In the days of yore, so to speak, before I took up the garden column, I was outdoors editor, offering a weekly roundup of hunting and fishing activity in the upper Kentucky Lake region. Steve McCadams came along and far more than amply filled my shoes with the outdoors news about the time I morphed off into your present garden column. 

In the former venue, I always referred to October as the “golden month” of the outdoors. Fishing activity always picked up then and late dove season and squirrel hunting was excellent as migratory doves appeared on the scene and the bushytails started cutting scalybark hickory nuts. 

October is a golden month virtually all over the temperate sections of the northern hemisphere and no matter what your outdoor activity, from hunting and fishing to football games, “fall ball” and, yes, gardening, provides comfortable conditions with crisp mornings and mild days.

Veggie fans are already harvesting some greens, to be followed by turnips, radishes, cabbage, broccoli and even, for the most adventurous, rutabagas and the more exotic leafy vegetables.

Meanwhile, we ornamental gardeners are doting on late flowering herbaceous plants, both perennial and annual, and even a few hanger-on shrubs and trees. 

We have a fall flowering cherry, Prunus x subhirtella ‘Autumnalis.’ It flowers most heavily in spring, like other ornamental cherries, but repeats, sparsely, in fall and, on mild days, in winter. Any bloom we can get then, sparse or not, is worth it.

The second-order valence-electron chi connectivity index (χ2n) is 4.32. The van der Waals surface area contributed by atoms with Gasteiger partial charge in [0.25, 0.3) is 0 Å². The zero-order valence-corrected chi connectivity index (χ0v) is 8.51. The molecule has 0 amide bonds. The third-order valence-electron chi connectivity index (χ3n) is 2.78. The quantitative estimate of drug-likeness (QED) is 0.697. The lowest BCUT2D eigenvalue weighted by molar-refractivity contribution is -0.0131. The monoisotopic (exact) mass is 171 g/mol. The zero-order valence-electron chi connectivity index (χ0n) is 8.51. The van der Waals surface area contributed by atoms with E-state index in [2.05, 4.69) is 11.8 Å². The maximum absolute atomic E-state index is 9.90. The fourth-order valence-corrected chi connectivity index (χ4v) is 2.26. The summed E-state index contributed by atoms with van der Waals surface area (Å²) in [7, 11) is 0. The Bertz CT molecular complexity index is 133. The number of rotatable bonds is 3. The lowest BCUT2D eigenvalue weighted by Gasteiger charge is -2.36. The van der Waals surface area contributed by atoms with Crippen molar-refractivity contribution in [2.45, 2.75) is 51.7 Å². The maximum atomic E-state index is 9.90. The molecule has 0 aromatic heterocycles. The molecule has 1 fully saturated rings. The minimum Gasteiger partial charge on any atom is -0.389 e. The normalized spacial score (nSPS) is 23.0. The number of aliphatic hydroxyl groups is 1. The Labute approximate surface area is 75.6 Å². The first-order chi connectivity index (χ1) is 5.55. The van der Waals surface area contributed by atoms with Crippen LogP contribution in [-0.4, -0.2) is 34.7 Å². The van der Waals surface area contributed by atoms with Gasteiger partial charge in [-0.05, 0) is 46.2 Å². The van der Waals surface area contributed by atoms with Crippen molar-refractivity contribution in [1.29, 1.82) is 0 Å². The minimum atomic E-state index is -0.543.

This tree is resistant to a lot of the ills that bedevil many cherries, and will grow to 30 feet or more if unimpeded. Ours was, unfortunately, impeded several years ago when a nearby tree was removed and fell smack into it, splitting it in two. After cutting it down, however, it sprouted from the roots and grew, true to name, into flowering size again with several trunks. I would recommend it as a candidate for a medium-sized tree in full sun, or even quite a bit of shade. 

Some witch hazels will spring into sporadic bloom in late fall. Most of it is wasted if leaves are still on the tree and tend to obscure the flowers. Among the reliable fall flowering ones is our native witch hazel, Hammamelis virginiana. It is not only a native of Virginia, but of the eastern United States from Newfoundland to Florida. The first notice of its flowers is their wafting fragrance as one walks through the woods. The small flowers have stringy yellow petals that become more visible as leaves drop. They are not nearly as showy as the exotic varieties from the Orient and their hybrids. They flower in February and March.

We once had a nice specimen of the native near the aforementioned unlucky cherry. The witch hazel got some 10 feet or more tall before just up and dying, compounding the bad luck of the cherry loss. 

Of course there are a number of perennials and annuals that will hang around until hard frost and, in some cases, even perk up with cool nights. Marigolds, for instance, that have suffered from heat and drought, take on new life, as do the tender geraniums. They put on a great fall show, as if singing their funeral eulogy before their final swooning at the hand of old Jack Frost. Ditto petunias.

 

JIMMY WILLIAMS is the garden writer for The Post-Intelligencer, where he can be contacted on Mondays at 642-1162. 

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